Static websites, comprising web pages that do not respond to any user input, may be adequate for listing information, but little else. Dynamic pages are what make the Web more than just interlinked digital billboards. The primary mechanism that enables this is the humble web form — whether a modest single button or a multi-page form with various controls that allow the user to input text, make choices, upload files, etc.
Anyone developing a new Drupal-based website will usually need to create forms for gathering data from users. There are at least two possible approaches to solving this problem: One approach mostly relies on Drupal core, and the other uses a contributed module dedicated to forms.
The Node Knows
If you understand how to create content types and attach fields to them, then that could be a straightforward way to make a form — not for creating nodes to be used later for other purposes, but solely for gathering user input. To add different types of form fields to a content type, you will need to install and enable the corresponding modules, all of which are available from Drupal.org's modules section.
Some of these modules are part of Drupal's core: File (for uploading files), List (for selection lists), Number (for integers, decimals, and floats), Options (for selection controls, checkboxes, and radio buttons), Taxonomy (for tagging content with terms), and Text (for single- and multi-line entry fields).
Other field-related modules have been contributed by the Drupal community, including Address Field, Boolean Field, Computed Field (calculated from the values of other fields), Countries, Date (date/time fields), Email Field, Interval Field, Name, and Password Field.
To illustrate the use of many of these field types, imagine you want a website to serve as a worldwide directory of music concerts. It would need a form so event organizers can register. Fields could be given default values (e.g., "United States"), prefixes, and suffixes. Simply install and enable the relevant field modules; define a new content type, "Concert"; and add the relevant fields.
Visitors would be directed to the path /node/add/concert to post a concert. But to make the form available for use, you must first sign in as an administrator, and go to the permissions page (People > Permissions). In the Node section, enable the permission "Concert: Create new content" for anonymous users. Optionally, if you want registrants to be able to later modify their own entries, enable "Concert: Edit own content".
How can we later access the information submitted by the concert organizers? Individual events could be examined in the content admin area. Multiple events could be displayed using the Views project. You would need other modules to export the data, be notified by email of new registrations, and other commonly-desired functionality.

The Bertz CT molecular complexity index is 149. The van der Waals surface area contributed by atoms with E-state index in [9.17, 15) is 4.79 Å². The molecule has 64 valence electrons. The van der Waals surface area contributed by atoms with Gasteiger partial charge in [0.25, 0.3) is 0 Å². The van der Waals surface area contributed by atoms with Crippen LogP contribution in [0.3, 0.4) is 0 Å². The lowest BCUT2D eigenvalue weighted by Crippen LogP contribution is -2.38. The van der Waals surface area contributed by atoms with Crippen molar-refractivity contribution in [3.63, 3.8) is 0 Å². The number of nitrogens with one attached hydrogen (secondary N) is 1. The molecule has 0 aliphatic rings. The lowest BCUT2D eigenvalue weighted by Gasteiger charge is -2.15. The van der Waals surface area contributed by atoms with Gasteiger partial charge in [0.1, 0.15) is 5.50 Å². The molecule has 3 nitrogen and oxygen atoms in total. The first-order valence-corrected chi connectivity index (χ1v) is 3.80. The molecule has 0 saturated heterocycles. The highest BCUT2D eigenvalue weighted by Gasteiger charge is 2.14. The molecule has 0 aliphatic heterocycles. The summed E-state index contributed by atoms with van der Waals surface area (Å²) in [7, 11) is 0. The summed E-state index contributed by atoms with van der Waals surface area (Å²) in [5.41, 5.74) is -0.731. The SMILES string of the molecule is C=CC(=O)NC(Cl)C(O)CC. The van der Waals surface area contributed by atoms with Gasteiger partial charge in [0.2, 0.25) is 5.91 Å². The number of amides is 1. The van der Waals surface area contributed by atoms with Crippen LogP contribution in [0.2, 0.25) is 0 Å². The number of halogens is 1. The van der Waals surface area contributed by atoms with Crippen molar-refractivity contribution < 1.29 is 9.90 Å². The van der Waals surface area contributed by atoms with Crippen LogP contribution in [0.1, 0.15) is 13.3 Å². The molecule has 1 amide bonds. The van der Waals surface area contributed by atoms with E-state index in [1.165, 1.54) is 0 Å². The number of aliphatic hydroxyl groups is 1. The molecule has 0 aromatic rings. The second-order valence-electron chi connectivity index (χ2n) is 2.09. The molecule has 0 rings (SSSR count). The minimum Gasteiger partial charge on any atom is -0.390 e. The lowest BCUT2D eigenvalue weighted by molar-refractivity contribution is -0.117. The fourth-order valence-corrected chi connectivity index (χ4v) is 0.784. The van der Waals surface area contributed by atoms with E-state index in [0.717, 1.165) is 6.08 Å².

The Wisdom of Webform
Form builders and administrators typically need these more advanced features. The canonical solution is the Webform project, which has a lot to offer: You can add form functionality to any node content type. Form submissions can be viewed, downloaded, or exported to spreadsheet programs such as Microsoft Excel. Webform can even export only those not yet exported, and by user. You can clone existing forms. You can set up email notification of any form submission, and have the results emailed to you and/or the individual who completed the form.
To use Webform, begin by downloading, installing, and enabling it. Then visit its configuration page (Configuration > Content authoring > Webform settings), where you can specify which content types can have forms attached to them. In a minimal Drupal installation — which initially has no content types — the only one listed will be "Webform". You can specify what types of fields (components) can be used within the form content types.
Resuming our concert registration example, create a new content type (without adding any fields to it), enable it for Webform, and create an instance of the content type. It will appear on the content admin page, just like a regular node. Editing it, we find two additional tabs, "Webform" and "Results".
The form field types used in our first solution are not available for webforms, which have their own components, including the built-in ones we saw earlier on the Webform settings page. To use additional components, install and enable the corresponding contributed modules, of which there are many. Let's utilize two of them — Webform Phone Number and Webform Postal Code, as well as the two modules they depend upon — to build a Webform version of the concert registration page.
Edit the Webform concert node, and go to its "Webform" tab, whose page is divided into three sections: "Form components", "E-mails", and "Forms settings".
In that first section, add the fields for the registration form. Different component types naturally support different settings. For instance, the commonly-used "Textfield" component allows one to specify a default value, prefix, suffix, and other settings. Fields can be grouped into fieldsets, e.g., "Location". To test the form, go to the "Results" tab, and click the "View this form" link.
As before, set permissions so visitors to the website can access the new form.
In addition to the wide range of available component types, you can explore the other features of the Webform project, such as exporting and emailing form submission results. Global configuration for those are performed on the settings page we saw earlier.
Form-specific settings are made in the Webform node itself, on its "Webform" tab, in the "E-mails" section.
Regardless of which of the two strategies you adopt, you should find that Drupal well supports the development of capable forms.